ST. LOUIS —
His golfing buddies didn't see him vanish into the earth but noticed he wasn't visible, figuring he had tripped and fallen out of sight down a hill. But one of them heard Mihal's moans and went to investigate.
"He just thought it was some crazy magic trick or something," Mihal said.
Getting panicky and knowing his shoulder "was busted," Mihal assessed his dilemma in pitch darkness as he rested on a mound of mud, wondering if the ground would give way more and send him deeper into the pit that was 10-feet wide at the opening, then broadened out into the shape of a bell below the surface.
"I was looking around, clinging to the mud pile, trying to see if there was a way out," he said. "At that point, I started yelling, "I need a ladder and a rope, and you guys need to get me out of here.'"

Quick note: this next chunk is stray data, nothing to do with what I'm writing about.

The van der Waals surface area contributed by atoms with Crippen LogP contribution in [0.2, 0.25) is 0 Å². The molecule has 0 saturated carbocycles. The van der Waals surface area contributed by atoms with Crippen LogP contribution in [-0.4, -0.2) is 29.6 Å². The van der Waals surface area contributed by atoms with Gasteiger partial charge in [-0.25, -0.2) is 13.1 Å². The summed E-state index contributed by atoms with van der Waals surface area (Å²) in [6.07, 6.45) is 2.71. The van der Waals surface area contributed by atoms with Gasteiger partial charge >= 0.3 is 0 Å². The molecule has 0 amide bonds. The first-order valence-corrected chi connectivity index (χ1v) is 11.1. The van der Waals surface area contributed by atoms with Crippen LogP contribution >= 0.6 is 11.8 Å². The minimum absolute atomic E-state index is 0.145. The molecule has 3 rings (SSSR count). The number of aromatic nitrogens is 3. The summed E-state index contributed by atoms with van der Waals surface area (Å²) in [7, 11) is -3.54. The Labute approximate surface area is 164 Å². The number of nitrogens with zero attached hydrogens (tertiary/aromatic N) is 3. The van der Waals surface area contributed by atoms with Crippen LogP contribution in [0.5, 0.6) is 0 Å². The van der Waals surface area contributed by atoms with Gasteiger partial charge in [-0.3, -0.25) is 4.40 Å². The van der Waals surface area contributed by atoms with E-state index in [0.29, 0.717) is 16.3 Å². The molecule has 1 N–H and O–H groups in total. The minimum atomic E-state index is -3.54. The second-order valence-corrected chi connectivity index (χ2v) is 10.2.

A ladder that was hustled to the scene was too short, and Mihal's damaged shoulder crimped his ability to climb.
"At some point, I said, 'I need to get out of here. Now,'" Mihal recalled.
One of his golf partners, a real-estate agent, made his way into the hole, converted his sweater into a splint for Mihal and tied a rope around his friend, who was pulled to safety.
"I felt fortunate I didn't break both legs, or worse," Mihal said.
While disturbing, such sink-holes aren't uncommon in southwestern Illinois, where old underground mines frequently cause the earth to settle. In Mihal's case, the sinkhole's culprit was subsurface limestone that dissolves from acidic rainwater, snowmelt and carbon dioxide, eventually causing the ground to collapse, said Sam Panno, a senior geochemist with the Illinois State Geological Survey.